Kieran’s Our City, Our Town Article,
Cork Independent, 11 August 2016
Kieran’s Heritage Week Tours, 20-28 August 2016
National Heritage Week is upon us again at the end of next week (20th – 28th August). It’s going to be a busy week. For my part I have organised six tours. These are all free and I welcome any public support for the activities outlined below. There are also brochures detailing other events that can be picked up from Cork City Hall and City libraries. If you are up the country on holidays, check out www.heritageweek.ie for the listings of national events. It is always a great week to get out and explore your local area and avail of talks, trails and a wide range of family events.
Heritage Open Day:
Saturday 20 August 2016 – Historical Walking Tour of City Hall with Kieran, learn about the early history of Cork City Hall and Cork City Council, learn about the development of the building and visit the Lord Mayor’s Room, 11am, ticketed (free, duration: 75 minutes); contact The Everyman Palace, 0214501673.
The current structure, replaced the old City Hall, which was destroyed in the ‘burning of Cork’ in 1920. It was designed by Architects Jones and Kelly and built by the Cork Company Sisks. The foundation stone was laid by Eamonn de Valera, President of the Executive Council of the State on 9 July 1932 (www.corkheritageopenday.ie).
Kieran’s Heritage Week, 20-27 August 2016:
Sunday, 21 August 2016, Eighteenth Century Cork, Branding a City: Making a Venice of the North; historical walking tour with Kieran on how streets like Oliver Plunkett Street and French Church Street came into being; meet at the City Library, Grand Parade, 7pm (free, duration: two hours, www.corkheritage.ie)
Monday 22 August 2016, The Victorian Quarter; historical walking tour (new) with Kieran of the area around St Patrick’s Hill – Wellington Road and McCurtain Street; meet at Audley Place, top of St Patrick’s Hill, 7pm (free, duration: two hours, www.corkheritage.ie)
This is a new tour that hopes to bring the participant from the top of St Patrick’s Hill to the eastern end of McCurtain Street through Wellington Road. The tour will speak about the development of the Victorian Quarter and its hidden and beautiful architectural heritage. All are welcome and any old pictures and documents that people have of these areas, please bring along.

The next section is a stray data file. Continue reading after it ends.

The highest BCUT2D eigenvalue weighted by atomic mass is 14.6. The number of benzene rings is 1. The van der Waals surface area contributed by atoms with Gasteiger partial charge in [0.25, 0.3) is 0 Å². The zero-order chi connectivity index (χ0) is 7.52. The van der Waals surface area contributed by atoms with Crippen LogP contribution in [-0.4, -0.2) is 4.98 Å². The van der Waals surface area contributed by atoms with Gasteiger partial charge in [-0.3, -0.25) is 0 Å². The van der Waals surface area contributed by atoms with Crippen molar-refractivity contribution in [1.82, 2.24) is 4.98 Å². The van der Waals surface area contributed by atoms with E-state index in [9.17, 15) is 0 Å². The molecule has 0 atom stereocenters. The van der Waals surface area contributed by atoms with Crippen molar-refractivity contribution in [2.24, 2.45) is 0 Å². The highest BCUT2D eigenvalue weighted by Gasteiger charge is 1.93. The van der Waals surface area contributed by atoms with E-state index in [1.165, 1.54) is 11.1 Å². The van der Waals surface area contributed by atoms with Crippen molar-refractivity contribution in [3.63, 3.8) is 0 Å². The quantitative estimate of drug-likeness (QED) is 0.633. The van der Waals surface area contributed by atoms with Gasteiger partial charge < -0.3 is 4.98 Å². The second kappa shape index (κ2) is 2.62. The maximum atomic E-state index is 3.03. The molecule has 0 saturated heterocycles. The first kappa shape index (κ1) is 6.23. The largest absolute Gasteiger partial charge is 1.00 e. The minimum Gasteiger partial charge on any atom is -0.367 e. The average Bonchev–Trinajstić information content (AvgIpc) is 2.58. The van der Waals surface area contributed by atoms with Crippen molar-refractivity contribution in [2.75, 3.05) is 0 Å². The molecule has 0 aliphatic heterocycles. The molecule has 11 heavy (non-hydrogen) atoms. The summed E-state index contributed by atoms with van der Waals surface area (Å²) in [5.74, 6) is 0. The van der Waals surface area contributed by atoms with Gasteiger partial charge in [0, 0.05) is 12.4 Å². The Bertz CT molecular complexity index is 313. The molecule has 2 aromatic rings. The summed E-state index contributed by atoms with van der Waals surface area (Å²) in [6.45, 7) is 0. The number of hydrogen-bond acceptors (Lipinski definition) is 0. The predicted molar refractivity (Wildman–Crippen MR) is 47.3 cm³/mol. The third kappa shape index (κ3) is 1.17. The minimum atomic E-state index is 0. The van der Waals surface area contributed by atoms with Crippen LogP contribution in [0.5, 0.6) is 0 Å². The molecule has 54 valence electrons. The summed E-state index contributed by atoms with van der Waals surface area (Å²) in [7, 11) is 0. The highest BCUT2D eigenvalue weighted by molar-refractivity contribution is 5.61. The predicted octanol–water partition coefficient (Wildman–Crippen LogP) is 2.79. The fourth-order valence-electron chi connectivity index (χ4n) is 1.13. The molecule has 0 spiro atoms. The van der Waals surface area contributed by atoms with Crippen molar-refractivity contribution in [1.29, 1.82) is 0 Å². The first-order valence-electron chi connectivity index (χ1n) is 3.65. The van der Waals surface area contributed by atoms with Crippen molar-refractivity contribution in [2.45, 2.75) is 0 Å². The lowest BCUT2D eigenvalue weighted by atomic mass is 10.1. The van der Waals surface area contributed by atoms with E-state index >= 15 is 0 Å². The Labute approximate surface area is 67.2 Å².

Tuesday 23 August 2016, Cork Docklands, historical walking tour with Cllr Kieran McCarthy; Discover the history of the city’s docks, from quayside stories to the City Park Race Course and Albert Road; meet at Kennedy Park, Victoria Road, 7pm (free, duration: two hours)
Thursday 25 August 2016, The City Workhouse, historical walking tour with Kieran; learn about the workhouse created for 2,000 impoverished people in 1841 (the year 2016 marks the 175th anniversary of the site’s creation), meet at the gates of St Finbarr’s Hospital, Douglas Road, 7pm (free, duration: two hours).
The Cork workhouse, which opened in December 1841, was an isolated place – built beyond the toll house and toll gates, which gave entry to the city and which stood just below the end of the wall of St. Finbarr’s Hospital in the vicinity of the junction of the Douglas and Ballinlough Roads. The Douglas Road workhouse was also one of the first of over 130 workhouses to be designed by the Poor Law Commissioners’ architect George Wilkinson.
Friday 26 August 2016, The Walk of the Friars; historical walking tour (new) with Kieran, explore the local history from Red Abbey through Barrack Street to Friars Walk; meet at Red Abbey tower, Mary Street, 7pm (free, duration: two hours)
This new walking tour begins on Red Abbey square and explores the area’s medieval origins and the impact on the area. In such a small corner of the city, post medieval Cork and the story of industrial housing can be told, as well as stories of St Stephen’s School, Callanan’s Tower, Elizabeth Fort and the Gallows at Greenmount.
Saturday 27 August 2016, Fitzgerald’s Park; historical walking tour with Kieran; learn about the story of the Mardyke to the great early twentieth century Cork International Exhibition, meet at band stand, 2pm, note the afternoon time (free, duration: two hours)
Looking at the physical landscape of the Park, there are clues to a forgotten and not so familiar past. The entrance pillars on the Mardyke, the Lord Mayor’s Pavilion, the museum, the fountain in the middle of the central pond dedicated to Fr Mathew and timber posts eroding in the river were once parts of one of Cork’s greatest historical events, the Cork International Exhibitions of 1902 and 1903. Just like the magical spell of Fitzgerald’s Park, the Mardyke exhibitions were spaces of power. Revered, imagined and real spaces were created. They were marketing strategies where the past, present and future merged; aesthetics of architecture, colour, decoration and lighting were all added to the sense of spectacle and in a tone of moral and educational improvement. The entire event was the mastermind of Cork Lord Mayor Edward Fitzgerald, after which the park got it name.
Hope to see you on some of these tours…
856a. Fitzgerald Park during recent sunny weather (picture: Kieran McCarthy)
856b. Map of St Patrick’s Hill area 1801 (source: Cork City Library)